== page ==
June 2, 2008 Helicopter development is hampered by the fact that for so long it has been a zero sum game, with designers only able to improve forward speed at the expense of hovering ability and low speed control, and vice versa. This, combined with other inherent design restrictions, has kept the top cruise speed for conventional helicopters at roughly 150—170 knots. Looking to overcome these limitations, Sikorsky Aircraft Corp. is working on a coaxial design aimed at realizing a cruising speed of 250 knots. First announced in 2005 and having recently achieved a major ground-testing milestone, the X2 is a scalable technology demonstrator that can hover, land vertically, manoeuvre at low speeds, and transition seamlessly from hovering to forward flight. In the words of Sikorsky’s president, Jeffrey Pino, it could prove to be a real ‘game changer’ for the industry.
Coaxial helicopters incorporate a second rotor above the body of the aircraft, eliminating the angular momentum and dissymmetry of lift caused by having only one rotor. This allows the helicopter to achieve faster speeds with greater efficiency, and without having to compromise hovering ability. Sikorsky is very optimistic about the technology’s scalability, claiming it can be effectively used on anything from Class IV UAVs to high-speed joint heavy lift transports with a 25-ton internal load.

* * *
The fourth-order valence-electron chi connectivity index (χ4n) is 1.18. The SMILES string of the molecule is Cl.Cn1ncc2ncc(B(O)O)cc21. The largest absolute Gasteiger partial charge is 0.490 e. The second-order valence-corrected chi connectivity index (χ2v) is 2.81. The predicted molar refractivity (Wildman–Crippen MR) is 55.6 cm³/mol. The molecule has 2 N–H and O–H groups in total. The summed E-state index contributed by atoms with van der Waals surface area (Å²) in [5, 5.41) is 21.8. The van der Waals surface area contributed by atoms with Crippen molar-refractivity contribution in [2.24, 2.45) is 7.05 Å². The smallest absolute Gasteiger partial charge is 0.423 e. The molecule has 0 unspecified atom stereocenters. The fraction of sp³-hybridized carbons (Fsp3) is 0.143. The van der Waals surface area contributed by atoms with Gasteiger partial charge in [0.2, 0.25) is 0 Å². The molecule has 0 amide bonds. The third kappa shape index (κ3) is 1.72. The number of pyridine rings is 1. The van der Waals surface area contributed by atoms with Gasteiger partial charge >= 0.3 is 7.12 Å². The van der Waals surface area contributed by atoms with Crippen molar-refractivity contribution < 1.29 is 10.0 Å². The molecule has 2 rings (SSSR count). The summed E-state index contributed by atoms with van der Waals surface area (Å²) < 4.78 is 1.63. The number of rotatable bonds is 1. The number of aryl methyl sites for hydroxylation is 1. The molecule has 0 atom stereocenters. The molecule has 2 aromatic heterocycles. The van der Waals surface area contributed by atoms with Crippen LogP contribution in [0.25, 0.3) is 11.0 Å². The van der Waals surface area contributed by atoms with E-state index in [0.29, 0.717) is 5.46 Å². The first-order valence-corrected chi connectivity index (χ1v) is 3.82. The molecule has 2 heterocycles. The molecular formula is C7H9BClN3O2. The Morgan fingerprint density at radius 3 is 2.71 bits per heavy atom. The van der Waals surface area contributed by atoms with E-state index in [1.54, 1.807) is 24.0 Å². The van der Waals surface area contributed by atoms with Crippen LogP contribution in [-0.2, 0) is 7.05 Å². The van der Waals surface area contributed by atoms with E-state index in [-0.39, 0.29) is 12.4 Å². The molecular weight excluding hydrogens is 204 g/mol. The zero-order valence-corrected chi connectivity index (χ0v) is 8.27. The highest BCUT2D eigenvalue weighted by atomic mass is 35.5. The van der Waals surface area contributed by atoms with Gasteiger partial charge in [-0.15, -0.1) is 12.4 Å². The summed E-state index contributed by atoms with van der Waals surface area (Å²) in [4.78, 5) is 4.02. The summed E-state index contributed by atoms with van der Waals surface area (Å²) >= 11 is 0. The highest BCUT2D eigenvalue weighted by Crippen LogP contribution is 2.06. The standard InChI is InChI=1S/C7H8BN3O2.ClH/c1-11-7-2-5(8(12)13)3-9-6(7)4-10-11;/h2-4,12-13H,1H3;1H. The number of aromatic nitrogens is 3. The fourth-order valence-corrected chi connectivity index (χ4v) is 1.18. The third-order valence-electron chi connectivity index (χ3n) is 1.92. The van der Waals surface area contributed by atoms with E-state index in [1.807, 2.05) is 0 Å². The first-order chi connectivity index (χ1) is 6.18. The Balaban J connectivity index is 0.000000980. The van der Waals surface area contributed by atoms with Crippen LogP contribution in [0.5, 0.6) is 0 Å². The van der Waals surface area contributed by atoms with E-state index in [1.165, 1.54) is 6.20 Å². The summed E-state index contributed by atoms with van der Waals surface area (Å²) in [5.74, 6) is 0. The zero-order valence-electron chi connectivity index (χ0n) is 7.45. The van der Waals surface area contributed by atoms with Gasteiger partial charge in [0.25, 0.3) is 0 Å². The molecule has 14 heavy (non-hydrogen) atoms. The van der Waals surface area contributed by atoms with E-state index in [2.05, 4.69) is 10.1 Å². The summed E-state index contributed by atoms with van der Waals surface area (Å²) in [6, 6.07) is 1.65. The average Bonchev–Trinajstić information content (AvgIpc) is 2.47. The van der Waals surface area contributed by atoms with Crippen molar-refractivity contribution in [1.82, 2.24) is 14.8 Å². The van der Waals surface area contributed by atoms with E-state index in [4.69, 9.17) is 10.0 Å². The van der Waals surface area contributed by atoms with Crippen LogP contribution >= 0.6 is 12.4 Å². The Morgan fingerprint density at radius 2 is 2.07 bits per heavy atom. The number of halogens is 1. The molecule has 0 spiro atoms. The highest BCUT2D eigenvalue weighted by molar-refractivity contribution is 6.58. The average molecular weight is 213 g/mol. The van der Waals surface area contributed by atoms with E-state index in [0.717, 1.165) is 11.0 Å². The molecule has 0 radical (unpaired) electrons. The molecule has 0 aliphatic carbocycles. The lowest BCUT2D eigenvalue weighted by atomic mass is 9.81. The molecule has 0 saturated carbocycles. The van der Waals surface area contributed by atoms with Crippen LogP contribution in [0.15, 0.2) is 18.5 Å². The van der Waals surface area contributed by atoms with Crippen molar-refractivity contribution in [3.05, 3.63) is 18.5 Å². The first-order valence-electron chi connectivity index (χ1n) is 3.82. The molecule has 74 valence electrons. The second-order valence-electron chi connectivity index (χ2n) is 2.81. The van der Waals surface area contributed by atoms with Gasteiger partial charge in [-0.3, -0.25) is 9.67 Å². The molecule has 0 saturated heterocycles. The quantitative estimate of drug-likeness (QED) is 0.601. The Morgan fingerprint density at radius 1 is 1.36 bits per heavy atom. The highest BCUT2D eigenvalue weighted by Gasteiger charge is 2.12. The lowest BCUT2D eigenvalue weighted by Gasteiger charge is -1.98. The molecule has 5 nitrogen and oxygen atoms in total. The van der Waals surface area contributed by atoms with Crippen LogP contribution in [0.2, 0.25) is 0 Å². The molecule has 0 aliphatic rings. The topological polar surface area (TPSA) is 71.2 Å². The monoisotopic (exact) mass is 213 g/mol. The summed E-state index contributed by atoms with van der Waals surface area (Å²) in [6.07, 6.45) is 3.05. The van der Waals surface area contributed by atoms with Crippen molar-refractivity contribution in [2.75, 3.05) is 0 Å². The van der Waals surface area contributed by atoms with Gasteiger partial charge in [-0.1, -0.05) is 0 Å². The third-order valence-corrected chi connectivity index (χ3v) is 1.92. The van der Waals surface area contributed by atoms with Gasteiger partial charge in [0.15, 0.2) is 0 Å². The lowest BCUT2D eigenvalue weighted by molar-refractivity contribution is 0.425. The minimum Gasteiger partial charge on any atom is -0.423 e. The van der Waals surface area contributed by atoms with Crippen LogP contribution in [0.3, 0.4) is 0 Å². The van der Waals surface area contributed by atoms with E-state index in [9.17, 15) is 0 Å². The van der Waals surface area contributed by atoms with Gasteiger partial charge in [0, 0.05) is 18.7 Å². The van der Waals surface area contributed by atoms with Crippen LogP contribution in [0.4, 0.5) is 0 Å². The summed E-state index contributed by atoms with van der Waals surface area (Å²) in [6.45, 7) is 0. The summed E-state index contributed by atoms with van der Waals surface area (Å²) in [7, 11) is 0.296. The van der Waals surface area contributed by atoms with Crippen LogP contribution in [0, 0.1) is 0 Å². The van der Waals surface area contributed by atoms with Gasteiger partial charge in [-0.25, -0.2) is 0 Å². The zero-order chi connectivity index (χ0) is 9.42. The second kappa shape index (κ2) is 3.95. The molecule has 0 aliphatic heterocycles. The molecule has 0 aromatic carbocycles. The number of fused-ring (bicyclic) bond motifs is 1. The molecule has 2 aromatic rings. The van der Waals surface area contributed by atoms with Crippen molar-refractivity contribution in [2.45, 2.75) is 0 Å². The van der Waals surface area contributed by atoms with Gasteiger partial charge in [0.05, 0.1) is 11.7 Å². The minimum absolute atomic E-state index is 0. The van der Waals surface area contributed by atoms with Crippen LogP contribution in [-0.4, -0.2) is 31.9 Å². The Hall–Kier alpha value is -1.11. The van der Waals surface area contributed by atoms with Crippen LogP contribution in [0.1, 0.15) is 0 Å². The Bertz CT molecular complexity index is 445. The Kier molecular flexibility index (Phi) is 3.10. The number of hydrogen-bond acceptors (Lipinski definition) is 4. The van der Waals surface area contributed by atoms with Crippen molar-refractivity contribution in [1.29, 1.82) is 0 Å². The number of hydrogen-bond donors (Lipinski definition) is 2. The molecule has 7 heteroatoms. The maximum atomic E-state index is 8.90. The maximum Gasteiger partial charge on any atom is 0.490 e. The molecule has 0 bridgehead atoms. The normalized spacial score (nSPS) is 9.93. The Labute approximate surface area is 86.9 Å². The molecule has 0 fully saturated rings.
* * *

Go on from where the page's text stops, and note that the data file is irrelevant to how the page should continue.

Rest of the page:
Both rotors on the X2 Technology Demonstrator have four blades, and are powered by a LHTEC T800 turboshaft, which also drives a six-bladed pusher propeller on the rear of the model. The craft is expected to travel as fast as 256 knots, has a range of 1300km and a take-off weight of 3600kg.
The X2 demonstrator will incorporate new rotor blade designs with high lift-to-drag ratio, a fly-by-wire system with advanced flight control laws, transmissions with greater horsepower to weight performance, and active vibration control. The X2 also contains an automatic system that strops the rotor blades from exceeding the speed of sound and shattering from the airflow – a necessary precaution for a helicopter traveling faster than 210 knots.
The recent blades-on ground testing milestone brought the craft within “arm’s reach” of its maiden voyage. "The entire X2 TECHNOLOGY Demonstrator Program Team is extremely pleased that we continue to move our experimental program closer and closer to first flight,” said James Kagdis, Program Manager, Advanced Programs. ”We anticipate that reaching this particular milestone, as with those yet to come, will continue to pique the interest of our military, commercial and international customers regarding the potential that X2 TECHNOLOGY could have on their diverse missions around the globe."
The proof of concept technology demonstrator is scheduled to fly later this year.
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